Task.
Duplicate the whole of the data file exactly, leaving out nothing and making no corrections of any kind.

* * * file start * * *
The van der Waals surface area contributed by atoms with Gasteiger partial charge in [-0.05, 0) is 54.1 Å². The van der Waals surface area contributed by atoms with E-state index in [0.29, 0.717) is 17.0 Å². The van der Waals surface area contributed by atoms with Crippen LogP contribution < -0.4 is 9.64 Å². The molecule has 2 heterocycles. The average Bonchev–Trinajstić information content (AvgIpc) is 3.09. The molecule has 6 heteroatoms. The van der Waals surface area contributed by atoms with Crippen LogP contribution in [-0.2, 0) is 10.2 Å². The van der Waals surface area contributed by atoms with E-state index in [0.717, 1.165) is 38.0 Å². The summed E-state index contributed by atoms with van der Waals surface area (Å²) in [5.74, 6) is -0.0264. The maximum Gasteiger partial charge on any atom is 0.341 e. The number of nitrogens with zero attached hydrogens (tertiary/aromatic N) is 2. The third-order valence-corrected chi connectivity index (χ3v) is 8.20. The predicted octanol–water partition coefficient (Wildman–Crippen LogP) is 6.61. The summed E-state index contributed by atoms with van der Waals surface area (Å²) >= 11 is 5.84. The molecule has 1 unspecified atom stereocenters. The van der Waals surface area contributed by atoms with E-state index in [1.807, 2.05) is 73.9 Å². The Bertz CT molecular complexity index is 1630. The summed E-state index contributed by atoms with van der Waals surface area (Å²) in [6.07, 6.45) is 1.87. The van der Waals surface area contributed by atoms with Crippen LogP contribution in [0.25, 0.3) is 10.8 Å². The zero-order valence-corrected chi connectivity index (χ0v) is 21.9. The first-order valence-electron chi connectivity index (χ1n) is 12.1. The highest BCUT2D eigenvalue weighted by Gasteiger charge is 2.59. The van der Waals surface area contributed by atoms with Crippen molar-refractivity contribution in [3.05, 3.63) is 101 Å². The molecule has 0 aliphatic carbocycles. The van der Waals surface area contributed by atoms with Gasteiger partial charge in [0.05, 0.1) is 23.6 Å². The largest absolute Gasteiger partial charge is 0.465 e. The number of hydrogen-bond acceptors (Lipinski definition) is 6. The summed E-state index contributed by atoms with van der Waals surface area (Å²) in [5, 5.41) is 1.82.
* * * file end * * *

The van der Waals surface area contributed by atoms with Gasteiger partial charge in [-0.05, 0) is 54.1 Å². The van der Waals surface area contributed by atoms with E-state index in [0.29, 0.717) is 17.0 Å². The van der Waals surface area contributed by atoms with Crippen LogP contribution < -0.4 is 9.64 Å². The molecule has 2 heterocycles. The average Bonchev–Trinajstić information content (AvgIpc) is 3.09. The molecule has 6 heteroatoms. The van der Waals surface area contributed by atoms with Crippen LogP contribution in [-0.2, 0) is 10.2 Å². The van der Waals surface area contributed by atoms with E-state index in [0.717, 1.165) is 38.0 Å². The summed E-state index contributed by atoms with van der Waals surface area (Å²) in [5.74, 6) is -0.0264. The maximum Gasteiger partial charge on any atom is 0.341 e. The number of nitrogens with zero attached hydrogens (tertiary/aromatic N) is 2. The third-order valence-corrected chi connectivity index (χ3v) is 8.20. The predicted octanol–water partition coefficient (Wildman–Crippen LogP) is 6.61. The summed E-state index contributed by atoms with van der Waals surface area (Å²) >= 11 is 5.84. The molecule has 1 unspecified atom stereocenters. The van der Waals surface area contributed by atoms with E-state index in [1.807, 2.05) is 73.9 Å². The Bertz CT molecular complexity index is 1630. The summed E-state index contributed by atoms with van der Waals surface area (Å²) in [6.07, 6.45) is 1.87. The van der Waals surface area contributed by atoms with Crippen LogP contribution in [0.25, 0.3) is 10.8 Å². The zero-order valence-corrected chi connectivity index (χ0v) is 21.9. The first-order valence-electron chi connectivity index (χ1n) is 12.1. The highest BCUT2D eigenvalue weighted by Gasteiger charge is 2.59. The van der Waals surface area contributed by atoms with Crippen molar-refractivity contribution in [3.05, 3.63) is 101 Å². The molecule has 0 aliphatic carbocycles. The van der Waals surface area contributed by atoms with Gasteiger partial charge in [0.05, 0.1) is 23.6 Å². The largest absolute Gasteiger partial charge is 0.465 e. The number of hydrogen-bond acceptors (Lipinski definition) is 6. The summed E-state index contributed by atoms with van der Waals surface area (Å²) in [5, 5.41) is 1.82.